People have occasionally asked me if I can help them assess the value of a .net domain name. Although I follow the general domain name aftermarket closely, and I track sales across a variety of extensions, I don’t really have a good pulse on the value of .net domain names. Because of that, I can’t really offer any insight when it comes to the value of .net domain names, even when compared to .com domain name values.
Joshua Schoen shared an interesting comparison of a .com domain name auction sale against a .net domain name auction sale, and I think it is worth highlighting. The discussion that followed on Twitter was also interesting:
Two auction sales show the big difference between .com and .net values these days:
Geode•com – $17,750 – Jan 2020
Geode•net – $504 – April 2020
— Joshua Schoen (@jstenn13) April 23, 2020
Geode.com sold at GoDaddy Auctions for $17,750 in January of this year. As someone who has always been fascinated by geodes, I liked that domain name and was an underbidder. The domain name sold above what I was willing to pay for it.
Like the Geode.com domain name auction, Geode.net also sold in an expiry auction (at NameJet) for $504 this past week. As Josh pointed out, the sale of Geode.net was 2.84% of the value of the .com sale.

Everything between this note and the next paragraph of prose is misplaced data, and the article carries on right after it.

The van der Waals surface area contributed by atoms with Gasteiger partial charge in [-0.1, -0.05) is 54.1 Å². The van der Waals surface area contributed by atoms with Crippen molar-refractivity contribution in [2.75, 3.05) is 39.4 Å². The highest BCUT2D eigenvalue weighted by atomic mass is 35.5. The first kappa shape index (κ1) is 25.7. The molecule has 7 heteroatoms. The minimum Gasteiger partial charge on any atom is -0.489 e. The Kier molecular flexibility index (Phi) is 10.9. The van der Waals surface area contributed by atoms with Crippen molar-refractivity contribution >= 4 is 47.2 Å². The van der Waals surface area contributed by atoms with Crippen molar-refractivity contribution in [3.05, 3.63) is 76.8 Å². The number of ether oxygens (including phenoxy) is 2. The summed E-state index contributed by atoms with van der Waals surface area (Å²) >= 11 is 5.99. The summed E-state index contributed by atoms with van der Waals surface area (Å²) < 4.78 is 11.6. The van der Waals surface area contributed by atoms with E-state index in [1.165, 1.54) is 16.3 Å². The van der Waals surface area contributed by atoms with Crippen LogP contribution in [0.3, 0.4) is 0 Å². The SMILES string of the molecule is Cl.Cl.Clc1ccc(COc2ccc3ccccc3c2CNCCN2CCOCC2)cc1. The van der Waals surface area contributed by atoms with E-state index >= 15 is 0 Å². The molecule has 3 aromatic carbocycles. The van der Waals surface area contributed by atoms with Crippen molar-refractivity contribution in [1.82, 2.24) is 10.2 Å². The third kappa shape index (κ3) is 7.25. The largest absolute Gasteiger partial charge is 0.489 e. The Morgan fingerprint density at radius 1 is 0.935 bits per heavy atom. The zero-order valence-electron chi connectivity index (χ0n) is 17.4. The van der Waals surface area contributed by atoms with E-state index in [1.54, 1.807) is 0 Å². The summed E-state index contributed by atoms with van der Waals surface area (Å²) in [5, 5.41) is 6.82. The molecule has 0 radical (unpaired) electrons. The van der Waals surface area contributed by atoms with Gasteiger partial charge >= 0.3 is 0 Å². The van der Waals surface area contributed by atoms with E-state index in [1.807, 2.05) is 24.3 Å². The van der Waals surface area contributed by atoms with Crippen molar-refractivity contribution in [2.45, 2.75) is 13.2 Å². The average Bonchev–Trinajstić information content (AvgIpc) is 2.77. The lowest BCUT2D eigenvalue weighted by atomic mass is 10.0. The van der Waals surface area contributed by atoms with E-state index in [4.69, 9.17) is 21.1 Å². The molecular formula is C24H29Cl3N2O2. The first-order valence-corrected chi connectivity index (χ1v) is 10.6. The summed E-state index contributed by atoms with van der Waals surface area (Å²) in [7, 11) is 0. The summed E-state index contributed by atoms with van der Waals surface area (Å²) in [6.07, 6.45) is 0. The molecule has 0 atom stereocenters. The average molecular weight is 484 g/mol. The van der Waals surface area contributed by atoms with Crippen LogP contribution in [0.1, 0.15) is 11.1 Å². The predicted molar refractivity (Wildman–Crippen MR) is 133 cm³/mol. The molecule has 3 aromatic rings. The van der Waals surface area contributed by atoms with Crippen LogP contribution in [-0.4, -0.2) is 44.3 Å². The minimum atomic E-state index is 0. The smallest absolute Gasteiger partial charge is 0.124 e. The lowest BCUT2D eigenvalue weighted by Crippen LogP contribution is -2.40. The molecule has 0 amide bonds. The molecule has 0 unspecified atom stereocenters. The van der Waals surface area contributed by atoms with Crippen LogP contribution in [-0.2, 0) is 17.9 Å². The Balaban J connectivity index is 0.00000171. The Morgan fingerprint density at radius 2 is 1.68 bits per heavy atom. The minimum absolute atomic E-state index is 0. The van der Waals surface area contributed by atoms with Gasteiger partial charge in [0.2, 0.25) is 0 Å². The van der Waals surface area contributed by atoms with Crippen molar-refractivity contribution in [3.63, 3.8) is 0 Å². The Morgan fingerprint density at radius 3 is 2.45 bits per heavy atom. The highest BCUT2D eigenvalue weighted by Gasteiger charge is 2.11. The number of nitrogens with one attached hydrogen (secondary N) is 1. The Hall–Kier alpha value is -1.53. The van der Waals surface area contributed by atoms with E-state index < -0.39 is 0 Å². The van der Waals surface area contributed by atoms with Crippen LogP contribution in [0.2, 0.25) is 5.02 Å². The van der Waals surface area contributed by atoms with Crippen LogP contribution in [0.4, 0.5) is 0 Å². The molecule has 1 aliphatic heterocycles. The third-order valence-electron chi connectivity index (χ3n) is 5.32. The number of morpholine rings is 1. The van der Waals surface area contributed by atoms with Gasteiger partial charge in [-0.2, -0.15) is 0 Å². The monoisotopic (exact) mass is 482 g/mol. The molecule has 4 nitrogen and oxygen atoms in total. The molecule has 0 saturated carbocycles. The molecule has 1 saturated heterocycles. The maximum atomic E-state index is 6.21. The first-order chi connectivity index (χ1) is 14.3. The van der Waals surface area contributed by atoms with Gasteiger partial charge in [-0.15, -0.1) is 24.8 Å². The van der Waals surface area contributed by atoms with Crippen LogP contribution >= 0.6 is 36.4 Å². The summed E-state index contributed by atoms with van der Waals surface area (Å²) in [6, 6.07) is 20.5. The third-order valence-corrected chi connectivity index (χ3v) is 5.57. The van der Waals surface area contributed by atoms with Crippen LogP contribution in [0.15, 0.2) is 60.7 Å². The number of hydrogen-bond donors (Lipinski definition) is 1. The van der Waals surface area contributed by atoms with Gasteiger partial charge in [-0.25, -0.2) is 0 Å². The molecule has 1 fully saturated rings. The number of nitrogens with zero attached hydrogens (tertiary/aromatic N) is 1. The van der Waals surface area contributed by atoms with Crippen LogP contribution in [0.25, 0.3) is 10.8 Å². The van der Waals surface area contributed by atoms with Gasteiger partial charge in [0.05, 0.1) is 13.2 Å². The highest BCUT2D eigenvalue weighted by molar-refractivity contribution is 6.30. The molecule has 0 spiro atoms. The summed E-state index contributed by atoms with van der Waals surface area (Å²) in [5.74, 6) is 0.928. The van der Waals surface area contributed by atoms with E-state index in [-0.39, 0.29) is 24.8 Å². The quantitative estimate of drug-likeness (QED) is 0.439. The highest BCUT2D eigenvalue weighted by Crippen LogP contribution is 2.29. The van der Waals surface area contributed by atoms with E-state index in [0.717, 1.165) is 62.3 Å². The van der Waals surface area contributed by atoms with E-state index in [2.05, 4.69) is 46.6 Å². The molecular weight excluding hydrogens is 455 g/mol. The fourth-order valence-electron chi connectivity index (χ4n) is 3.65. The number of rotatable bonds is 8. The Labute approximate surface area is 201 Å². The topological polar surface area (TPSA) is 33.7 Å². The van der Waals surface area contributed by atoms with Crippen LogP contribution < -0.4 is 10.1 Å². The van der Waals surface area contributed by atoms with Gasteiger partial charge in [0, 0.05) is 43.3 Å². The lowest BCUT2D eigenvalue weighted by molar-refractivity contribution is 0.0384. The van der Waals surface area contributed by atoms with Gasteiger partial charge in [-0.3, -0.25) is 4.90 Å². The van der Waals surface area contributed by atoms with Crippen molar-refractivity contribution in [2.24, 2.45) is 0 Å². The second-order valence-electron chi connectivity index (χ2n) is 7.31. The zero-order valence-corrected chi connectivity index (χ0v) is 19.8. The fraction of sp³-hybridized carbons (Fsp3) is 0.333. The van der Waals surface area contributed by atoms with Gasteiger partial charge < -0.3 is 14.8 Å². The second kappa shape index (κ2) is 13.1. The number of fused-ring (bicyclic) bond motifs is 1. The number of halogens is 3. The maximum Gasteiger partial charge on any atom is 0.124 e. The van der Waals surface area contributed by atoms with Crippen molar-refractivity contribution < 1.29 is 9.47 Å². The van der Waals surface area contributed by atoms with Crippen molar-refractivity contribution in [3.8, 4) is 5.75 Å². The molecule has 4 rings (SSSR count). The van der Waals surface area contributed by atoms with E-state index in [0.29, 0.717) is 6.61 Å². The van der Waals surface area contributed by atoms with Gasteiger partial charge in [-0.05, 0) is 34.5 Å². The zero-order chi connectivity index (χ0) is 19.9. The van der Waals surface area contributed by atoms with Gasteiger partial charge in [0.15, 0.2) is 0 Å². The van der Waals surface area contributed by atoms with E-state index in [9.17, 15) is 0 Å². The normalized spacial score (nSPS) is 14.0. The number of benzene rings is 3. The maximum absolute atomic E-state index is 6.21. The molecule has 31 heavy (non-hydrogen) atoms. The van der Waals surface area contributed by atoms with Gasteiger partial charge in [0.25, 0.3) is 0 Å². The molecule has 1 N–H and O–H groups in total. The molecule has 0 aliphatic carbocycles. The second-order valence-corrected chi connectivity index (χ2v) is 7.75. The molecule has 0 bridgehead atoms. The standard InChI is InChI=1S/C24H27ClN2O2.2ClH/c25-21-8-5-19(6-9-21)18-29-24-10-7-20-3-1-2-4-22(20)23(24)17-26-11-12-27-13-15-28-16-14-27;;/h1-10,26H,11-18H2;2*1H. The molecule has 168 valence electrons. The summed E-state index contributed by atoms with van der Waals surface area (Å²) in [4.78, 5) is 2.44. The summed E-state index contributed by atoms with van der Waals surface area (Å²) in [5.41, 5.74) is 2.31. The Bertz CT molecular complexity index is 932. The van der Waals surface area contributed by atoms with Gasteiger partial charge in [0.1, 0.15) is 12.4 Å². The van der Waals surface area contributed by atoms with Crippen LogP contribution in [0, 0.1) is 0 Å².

Of course, there are outside factors that need to be considered when looking at these two auction results. The difference in exposure on GoDaddy Auctions vs. NameJet could have played a factor in the result in favor of the .com. On the other side, Geode.net might have sold for more because people had recently followed the five figure sale of Geode.com.
From my (biased) perspective, I think it is safe to say that most businesses would prefer to operate on a .com domain name and if they can’t get that or can’t afford it, they will either go with an off brand .com (GetGeode.com for example), ccTLD (Geode.io for example), or a new gTLD domain name (Geode.Site for example). I can’t recall the last time I saw a business or startup using a .net domain name. Actually, I do recall – it was Packet, and I only know this because Packet spent $350,000 to buy Packet.com and no longer uses Packet.net for its website.
I think we would have to look at many other sales involving the same keyword .com and .net domain names to really get a statistically significant idea of the difference in value between .com domain names and .net domain names. We don’t usually see an example like this though, so it was worth highlighting Josh’s tweet.